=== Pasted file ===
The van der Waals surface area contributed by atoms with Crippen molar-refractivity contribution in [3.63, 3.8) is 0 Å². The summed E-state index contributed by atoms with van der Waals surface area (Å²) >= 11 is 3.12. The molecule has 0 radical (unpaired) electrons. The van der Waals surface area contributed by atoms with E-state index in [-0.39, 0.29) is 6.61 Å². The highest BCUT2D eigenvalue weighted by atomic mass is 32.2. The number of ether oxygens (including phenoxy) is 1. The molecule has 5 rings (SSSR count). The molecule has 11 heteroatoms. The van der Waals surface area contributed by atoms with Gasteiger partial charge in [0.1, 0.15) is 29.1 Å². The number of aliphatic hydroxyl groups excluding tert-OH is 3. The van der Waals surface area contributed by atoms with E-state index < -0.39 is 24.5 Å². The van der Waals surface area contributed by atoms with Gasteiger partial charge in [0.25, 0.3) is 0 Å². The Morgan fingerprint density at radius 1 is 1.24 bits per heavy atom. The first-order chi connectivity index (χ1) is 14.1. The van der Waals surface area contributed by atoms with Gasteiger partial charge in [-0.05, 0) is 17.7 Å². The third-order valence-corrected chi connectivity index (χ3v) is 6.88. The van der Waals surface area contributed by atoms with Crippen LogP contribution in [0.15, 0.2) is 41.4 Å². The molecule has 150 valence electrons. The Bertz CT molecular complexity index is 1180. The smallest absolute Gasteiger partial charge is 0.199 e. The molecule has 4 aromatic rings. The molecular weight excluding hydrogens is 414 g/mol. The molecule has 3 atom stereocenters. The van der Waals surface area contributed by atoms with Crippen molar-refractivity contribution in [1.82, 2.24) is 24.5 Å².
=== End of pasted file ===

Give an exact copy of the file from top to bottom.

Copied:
The van der Waals surface area contributed by atoms with Crippen molar-refractivity contribution in [3.63, 3.8) is 0 Å². The summed E-state index contributed by atoms with van der Waals surface area (Å²) >= 11 is 3.12. The molecule has 0 radical (unpaired) electrons. The van der Waals surface area contributed by atoms with E-state index in [-0.39, 0.29) is 6.61 Å². The highest BCUT2D eigenvalue weighted by atomic mass is 32.2. The number of ether oxygens (including phenoxy) is 1. The molecule has 5 rings (SSSR count). The molecule has 11 heteroatoms. The van der Waals surface area contributed by atoms with Gasteiger partial charge in [0.1, 0.15) is 29.1 Å². The number of aliphatic hydroxyl groups excluding tert-OH is 3. The van der Waals surface area contributed by atoms with E-state index < -0.39 is 24.5 Å². The van der Waals surface area contributed by atoms with Gasteiger partial charge in [0.25, 0.3) is 0 Å². The Morgan fingerprint density at radius 1 is 1.24 bits per heavy atom. The first-order chi connectivity index (χ1) is 14.1. The van der Waals surface area contributed by atoms with Gasteiger partial charge in [-0.05, 0) is 17.7 Å². The third-order valence-corrected chi connectivity index (χ3v) is 6.88. The van der Waals surface area contributed by atoms with Crippen LogP contribution in [0.15, 0.2) is 41.4 Å². The molecule has 150 valence electrons. The Bertz CT molecular complexity index is 1180. The smallest absolute Gasteiger partial charge is 0.199 e. The molecule has 4 aromatic rings. The molecular weight excluding hydrogens is 414 g/mol. The molecule has 3 atom stereocenters. The van der Waals surface area contributed by atoms with Crippen molar-refractivity contribution in [1.82, 2.24) is 24.5 Å².